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Editorials |

Noninvasive Ventilation for Acute Respiratory Failure : But How Severe?

Erik Garpestad, MD; Nick Hill, MD, FCCP
Author and Funding Information

Affiliations: Boston, MA
 ,  Drs. Garpestad and Hill are affiliated with Tufts-New England Medical Center.

Correspondence to: Erik Garpestad, MD, Tufts-New England Medical Center, Boston MA; e-mail: EGarpestad@tufts-nemc.org



Chest. 2005;128(6):3790-3791. doi:10.1378/chest.128.6.3790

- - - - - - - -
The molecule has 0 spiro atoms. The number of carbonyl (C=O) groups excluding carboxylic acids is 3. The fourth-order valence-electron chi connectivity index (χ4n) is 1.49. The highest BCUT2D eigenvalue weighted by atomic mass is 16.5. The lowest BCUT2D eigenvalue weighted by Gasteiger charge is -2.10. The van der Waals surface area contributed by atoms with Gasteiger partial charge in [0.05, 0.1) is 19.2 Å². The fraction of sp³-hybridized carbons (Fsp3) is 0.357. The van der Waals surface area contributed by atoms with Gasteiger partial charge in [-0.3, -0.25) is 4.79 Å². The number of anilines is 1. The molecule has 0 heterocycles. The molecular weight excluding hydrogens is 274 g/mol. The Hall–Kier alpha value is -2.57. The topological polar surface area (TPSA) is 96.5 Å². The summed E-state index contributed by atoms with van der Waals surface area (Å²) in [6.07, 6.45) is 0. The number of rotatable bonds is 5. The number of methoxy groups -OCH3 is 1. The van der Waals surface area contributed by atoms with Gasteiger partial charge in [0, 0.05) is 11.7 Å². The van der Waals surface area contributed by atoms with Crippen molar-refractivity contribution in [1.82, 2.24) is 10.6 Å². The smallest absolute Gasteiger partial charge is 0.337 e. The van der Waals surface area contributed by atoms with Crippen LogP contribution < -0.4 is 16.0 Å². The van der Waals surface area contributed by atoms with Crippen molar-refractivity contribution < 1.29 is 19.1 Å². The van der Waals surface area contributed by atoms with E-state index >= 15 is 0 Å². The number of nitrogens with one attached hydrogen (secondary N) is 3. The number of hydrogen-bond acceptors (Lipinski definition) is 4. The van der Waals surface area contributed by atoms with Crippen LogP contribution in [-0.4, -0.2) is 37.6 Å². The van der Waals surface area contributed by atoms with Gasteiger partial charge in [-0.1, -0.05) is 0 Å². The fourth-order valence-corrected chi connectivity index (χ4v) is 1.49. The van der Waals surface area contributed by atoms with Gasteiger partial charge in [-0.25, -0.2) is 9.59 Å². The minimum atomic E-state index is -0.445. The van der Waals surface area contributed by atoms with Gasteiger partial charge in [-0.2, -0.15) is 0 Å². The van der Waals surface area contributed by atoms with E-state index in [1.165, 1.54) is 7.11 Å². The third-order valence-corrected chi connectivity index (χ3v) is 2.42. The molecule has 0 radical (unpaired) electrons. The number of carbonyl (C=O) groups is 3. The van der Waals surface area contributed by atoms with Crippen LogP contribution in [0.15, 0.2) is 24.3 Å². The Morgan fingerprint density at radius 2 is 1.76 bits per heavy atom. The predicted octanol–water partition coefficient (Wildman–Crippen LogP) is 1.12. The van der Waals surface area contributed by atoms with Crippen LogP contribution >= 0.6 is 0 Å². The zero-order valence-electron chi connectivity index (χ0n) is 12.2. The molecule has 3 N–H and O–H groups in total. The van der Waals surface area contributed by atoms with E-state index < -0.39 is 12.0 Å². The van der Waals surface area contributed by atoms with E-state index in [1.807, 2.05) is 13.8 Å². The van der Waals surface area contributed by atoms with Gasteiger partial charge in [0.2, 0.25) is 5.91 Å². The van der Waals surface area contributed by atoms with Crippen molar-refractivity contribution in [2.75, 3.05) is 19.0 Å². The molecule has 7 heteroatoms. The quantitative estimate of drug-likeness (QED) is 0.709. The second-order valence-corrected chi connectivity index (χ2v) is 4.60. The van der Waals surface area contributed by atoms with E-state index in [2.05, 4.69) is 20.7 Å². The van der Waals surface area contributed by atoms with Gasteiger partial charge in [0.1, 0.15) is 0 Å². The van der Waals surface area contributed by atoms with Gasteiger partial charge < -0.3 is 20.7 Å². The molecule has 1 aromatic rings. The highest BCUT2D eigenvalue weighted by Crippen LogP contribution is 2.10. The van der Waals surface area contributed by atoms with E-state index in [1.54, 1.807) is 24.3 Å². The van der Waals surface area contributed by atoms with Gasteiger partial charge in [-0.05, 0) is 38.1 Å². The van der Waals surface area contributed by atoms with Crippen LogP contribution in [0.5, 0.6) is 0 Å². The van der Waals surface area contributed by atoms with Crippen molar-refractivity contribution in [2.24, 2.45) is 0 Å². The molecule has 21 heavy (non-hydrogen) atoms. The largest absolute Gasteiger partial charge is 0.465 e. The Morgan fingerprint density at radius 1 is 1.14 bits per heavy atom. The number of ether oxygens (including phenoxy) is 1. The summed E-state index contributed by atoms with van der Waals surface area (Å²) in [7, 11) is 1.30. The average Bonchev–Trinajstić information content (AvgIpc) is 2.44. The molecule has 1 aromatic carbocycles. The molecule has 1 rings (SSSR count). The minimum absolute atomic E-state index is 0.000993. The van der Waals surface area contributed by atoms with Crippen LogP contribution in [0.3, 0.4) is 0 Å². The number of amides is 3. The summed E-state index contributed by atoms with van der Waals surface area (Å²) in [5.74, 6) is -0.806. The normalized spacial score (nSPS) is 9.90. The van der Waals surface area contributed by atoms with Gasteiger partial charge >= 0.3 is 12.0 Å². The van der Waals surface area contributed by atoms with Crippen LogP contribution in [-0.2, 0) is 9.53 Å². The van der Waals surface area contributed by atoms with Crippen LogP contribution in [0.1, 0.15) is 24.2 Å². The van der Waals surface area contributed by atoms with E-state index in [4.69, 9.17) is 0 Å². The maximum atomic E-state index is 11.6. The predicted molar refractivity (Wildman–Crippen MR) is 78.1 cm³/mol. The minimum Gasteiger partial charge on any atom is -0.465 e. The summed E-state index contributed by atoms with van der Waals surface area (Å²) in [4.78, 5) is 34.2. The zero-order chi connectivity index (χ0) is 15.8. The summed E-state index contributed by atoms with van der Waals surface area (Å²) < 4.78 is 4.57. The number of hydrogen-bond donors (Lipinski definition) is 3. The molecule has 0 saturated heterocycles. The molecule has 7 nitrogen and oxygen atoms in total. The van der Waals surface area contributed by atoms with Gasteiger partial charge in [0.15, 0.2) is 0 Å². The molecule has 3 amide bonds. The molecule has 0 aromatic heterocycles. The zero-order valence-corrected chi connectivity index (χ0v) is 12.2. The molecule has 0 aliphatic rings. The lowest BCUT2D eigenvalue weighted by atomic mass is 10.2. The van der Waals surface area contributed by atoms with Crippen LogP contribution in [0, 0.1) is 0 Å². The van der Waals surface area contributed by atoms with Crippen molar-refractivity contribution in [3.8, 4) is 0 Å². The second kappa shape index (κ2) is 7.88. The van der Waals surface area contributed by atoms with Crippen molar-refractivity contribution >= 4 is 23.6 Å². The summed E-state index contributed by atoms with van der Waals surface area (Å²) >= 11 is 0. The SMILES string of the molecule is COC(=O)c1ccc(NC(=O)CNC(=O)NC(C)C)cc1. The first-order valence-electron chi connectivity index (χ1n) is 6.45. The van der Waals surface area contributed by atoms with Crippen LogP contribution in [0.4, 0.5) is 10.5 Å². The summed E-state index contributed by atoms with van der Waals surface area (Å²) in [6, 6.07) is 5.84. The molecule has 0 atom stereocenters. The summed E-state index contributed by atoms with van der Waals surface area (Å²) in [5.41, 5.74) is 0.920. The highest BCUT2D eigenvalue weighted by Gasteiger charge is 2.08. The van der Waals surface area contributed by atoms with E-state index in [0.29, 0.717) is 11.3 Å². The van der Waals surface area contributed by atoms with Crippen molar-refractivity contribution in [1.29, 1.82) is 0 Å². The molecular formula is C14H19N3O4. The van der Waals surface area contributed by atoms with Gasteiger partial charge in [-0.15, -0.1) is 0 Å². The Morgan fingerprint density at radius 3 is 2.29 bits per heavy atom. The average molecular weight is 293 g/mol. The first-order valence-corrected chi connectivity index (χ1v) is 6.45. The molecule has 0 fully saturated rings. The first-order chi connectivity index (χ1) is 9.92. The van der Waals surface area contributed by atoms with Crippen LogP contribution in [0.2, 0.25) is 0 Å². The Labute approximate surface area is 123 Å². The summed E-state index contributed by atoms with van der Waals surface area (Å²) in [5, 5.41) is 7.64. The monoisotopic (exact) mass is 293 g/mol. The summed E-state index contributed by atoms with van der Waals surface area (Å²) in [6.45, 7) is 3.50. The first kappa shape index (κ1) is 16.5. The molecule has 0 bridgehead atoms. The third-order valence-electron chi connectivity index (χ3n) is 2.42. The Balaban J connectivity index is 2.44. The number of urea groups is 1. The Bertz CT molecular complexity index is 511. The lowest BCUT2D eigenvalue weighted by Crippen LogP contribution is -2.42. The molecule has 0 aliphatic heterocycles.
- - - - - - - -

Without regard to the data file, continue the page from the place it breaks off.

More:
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Over 15 years have passed since the publication of the initial report1 of noninvasive mechanical ventilation (NIV) to avoid endotracheal intubation in patients with acute respiratory failure (ARF). Since then, we have gained much knowledge supporting the use of NIV in a variety of clinical situations. NIV to treat patients with hypercapnic respiratory failure due to COPD is considered a “standard of care,”23 and there is general consensus that treatment with NIV should be strongly considered in patients with acute pulmonary edema (APE) and pneumonia in immunocompromised hosts,4 and is an option in a number of other clinical scenarios. Many questions remain, however, including the issue of whether there is a severity of ARF beyond which NIV should not be used.

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